Mexico | Texas Public Radio

Mexico

A Honduran mother holds her newborn daughter in their apartment. She delivered her baby in a local hospital in the Rio Grande Valley, but she and her daughter were expelled to Mexico, along with the rest of her family.
Reynaldo Leaños Jr. | Texas Public Radio

A small apartment on the Mexican side of the Rio Grande is not where a 23-year-old Honduran mother thought she’d end up after fleeing her home country.


From Texas Standard:

Texas Standard producer/reporter Joy Díaz talked with Texas Standard host David Brown about her recent trip to Mexico. She said COVID-19 restrictions there are much more rigorous than in Texas. 

“Face coverings are mandatory. Even children have to wear them,” Díaz said. “I cannot even recall seeing one person without a mask.”

Near downtown Mexico City, Cristian Corte sells tacos and gorditas at a makeshift stand outside a metro stop. He pulls down his thin paper mask, anxious to vent his anger about the Mexican president's upcoming trip to Washington, D.C.

"I want him to tell Trump to stop stepping all over us and to treat everyone as equals," says Corte.

On Friday, President Andrés Manuel López Obrador appeared to be talking to Mexicans like Corte, skeptical of his visit on Wednesday and Thursday to the White House.

Ellen Lord, undersecretary of defense for acquisition and sustainment, speaks at a Pentagon news conference on the effects of COVID-19 on the military industrial base, on April 20, 2020.
Sgt. Jack Sanders | Air Force Staff

The continued flow of weapons and other equipment to the Defense Department depends, in large part, on Mexico. Many U.S. defense contractors, particularly aircraft manufacturers, rely on Mexican suppliers for parts and manufacturing. But since the coronavirus outbreak, factories south of the border have closed or slowed operations, affecting supply chains.


Every Good Friday, for the last 176 years, the Iztapalapa neighborhood of Mexico City fills with religious pilgrims, tourists and the curious. In modern times, up to 2 million people crowd the streets to watch one of Latin America's most elaborate reenactments of Christ's crucifixion.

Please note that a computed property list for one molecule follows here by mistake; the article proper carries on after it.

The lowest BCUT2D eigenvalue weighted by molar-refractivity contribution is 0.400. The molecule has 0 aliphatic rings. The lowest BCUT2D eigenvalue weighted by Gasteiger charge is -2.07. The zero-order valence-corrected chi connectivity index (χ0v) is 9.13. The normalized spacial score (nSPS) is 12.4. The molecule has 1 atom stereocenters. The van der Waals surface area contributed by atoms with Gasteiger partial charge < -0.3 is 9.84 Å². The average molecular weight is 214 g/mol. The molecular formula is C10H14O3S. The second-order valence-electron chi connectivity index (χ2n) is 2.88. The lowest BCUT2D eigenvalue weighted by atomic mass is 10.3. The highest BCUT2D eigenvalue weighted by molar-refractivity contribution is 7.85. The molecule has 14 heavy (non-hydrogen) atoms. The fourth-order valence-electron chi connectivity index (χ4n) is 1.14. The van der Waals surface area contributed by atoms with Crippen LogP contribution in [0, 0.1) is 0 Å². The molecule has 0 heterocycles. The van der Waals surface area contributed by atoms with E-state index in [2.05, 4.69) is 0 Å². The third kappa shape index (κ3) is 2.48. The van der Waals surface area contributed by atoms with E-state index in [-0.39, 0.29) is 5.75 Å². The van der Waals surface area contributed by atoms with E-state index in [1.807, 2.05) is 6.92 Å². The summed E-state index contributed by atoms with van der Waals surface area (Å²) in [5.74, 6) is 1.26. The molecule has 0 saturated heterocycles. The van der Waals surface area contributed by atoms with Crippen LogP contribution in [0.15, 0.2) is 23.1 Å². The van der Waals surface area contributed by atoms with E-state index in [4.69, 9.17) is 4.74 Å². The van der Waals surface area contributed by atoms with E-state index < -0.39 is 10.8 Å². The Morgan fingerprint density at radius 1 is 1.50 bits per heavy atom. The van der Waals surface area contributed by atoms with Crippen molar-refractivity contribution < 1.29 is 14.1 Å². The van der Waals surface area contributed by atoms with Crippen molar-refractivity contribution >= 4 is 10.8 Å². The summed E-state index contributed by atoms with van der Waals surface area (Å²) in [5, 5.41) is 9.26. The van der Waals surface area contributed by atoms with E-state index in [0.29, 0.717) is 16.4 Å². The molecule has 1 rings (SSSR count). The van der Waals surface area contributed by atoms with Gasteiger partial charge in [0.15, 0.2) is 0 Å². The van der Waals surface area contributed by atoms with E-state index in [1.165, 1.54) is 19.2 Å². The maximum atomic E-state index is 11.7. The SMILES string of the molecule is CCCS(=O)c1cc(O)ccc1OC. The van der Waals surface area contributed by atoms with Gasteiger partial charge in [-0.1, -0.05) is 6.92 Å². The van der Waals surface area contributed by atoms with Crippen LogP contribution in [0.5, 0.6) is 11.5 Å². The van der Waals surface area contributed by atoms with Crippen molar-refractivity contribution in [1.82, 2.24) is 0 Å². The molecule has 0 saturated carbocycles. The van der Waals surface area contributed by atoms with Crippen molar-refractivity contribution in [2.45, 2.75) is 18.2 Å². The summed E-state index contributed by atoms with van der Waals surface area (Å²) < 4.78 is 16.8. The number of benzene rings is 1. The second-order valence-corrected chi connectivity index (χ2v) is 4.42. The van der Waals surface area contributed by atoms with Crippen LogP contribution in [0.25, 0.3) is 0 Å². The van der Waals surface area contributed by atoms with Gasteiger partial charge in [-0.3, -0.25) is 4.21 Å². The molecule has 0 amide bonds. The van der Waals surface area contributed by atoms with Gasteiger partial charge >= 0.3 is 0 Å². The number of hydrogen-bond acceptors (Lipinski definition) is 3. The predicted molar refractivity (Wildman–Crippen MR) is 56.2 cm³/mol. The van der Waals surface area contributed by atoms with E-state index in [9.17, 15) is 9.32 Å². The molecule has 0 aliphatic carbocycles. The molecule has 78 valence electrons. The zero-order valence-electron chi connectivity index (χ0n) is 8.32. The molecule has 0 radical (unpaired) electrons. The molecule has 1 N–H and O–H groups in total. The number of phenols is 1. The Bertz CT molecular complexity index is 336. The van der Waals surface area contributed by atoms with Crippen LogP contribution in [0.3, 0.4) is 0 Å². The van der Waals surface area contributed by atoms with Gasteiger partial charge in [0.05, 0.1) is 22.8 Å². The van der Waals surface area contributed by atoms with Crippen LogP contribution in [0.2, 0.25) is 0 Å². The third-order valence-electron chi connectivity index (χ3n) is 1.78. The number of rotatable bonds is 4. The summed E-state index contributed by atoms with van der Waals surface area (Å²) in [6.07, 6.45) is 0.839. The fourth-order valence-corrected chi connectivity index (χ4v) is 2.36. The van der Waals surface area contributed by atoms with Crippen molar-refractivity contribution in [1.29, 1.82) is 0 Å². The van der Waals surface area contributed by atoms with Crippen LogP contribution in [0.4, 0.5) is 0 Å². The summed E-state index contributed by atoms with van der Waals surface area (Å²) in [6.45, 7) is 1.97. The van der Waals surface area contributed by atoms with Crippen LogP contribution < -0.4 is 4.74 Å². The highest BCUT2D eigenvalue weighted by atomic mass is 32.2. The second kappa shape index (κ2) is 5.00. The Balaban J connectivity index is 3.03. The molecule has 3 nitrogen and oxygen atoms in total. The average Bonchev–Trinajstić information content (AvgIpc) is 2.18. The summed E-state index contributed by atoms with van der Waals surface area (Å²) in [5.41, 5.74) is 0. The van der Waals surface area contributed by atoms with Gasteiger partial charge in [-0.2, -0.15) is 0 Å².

This year though, the whole affair has been moved indoors, and will be streamed live on the Internet and broadcast on national TV, due to Mexico's nationwide COVID-19 shutdown.

Mexican authorities ordered the shutdown of all nonessential businesses and industries for the entire month of April in hopes of stemming the spread of the coronavirus. To the shock of many, added to the list of nonessential industries was all alcoholic beverage production. Within days a whole new set of panic buying was taking place. Forget the run on toilet paper, beer hoarding was on in cities and towns throughout Mexico.

Editor's note: This story includes graphic descriptions of the search for human remains.

Manky Lugo has developed a gruesome expertise. Like a human bloodhound, she sniffs out traces of death.

Her gray hair wrapped in a bright-green bandanna, the 64-year-old applies her skill during an annual search for remains of fellow citizens who have vanished without a trace — victims of Mexico's drug wars and armed groups. A loved one of her own is among the missing.

A new report by Physicians for Human Rights documents evidence of lasting psychological harm for migrant children and parents subjected to the Trump Administration's family separation policy, which was intended to dissuade migration to the nation's southern border.


Mexico's president is gearing up for a national raffle. The prize? The presidential plane. It's like Mexico's Air Force One, but the president refuses to step foot in it.

The plane, a Boeing 787 Dreamliner, has long been a symbol of government excess in the eyes of President Andrés Manuel López Obrador. He loves to rail on what he calls Mexico's corrupt political class, especially by pointing to the plane and those who bought and used it.

The last two weeks have been busy for Mexico's immigration authorities. Since Jan. 18, the Mexican government says it has "assisted returns" of 2,303 Central American migrants back to their home countries.

"Assisted returns" means deported — but much of the official language referring to migration in Mexico remains euphemistic, critics say, even as the government's migration policies have grown harsher.

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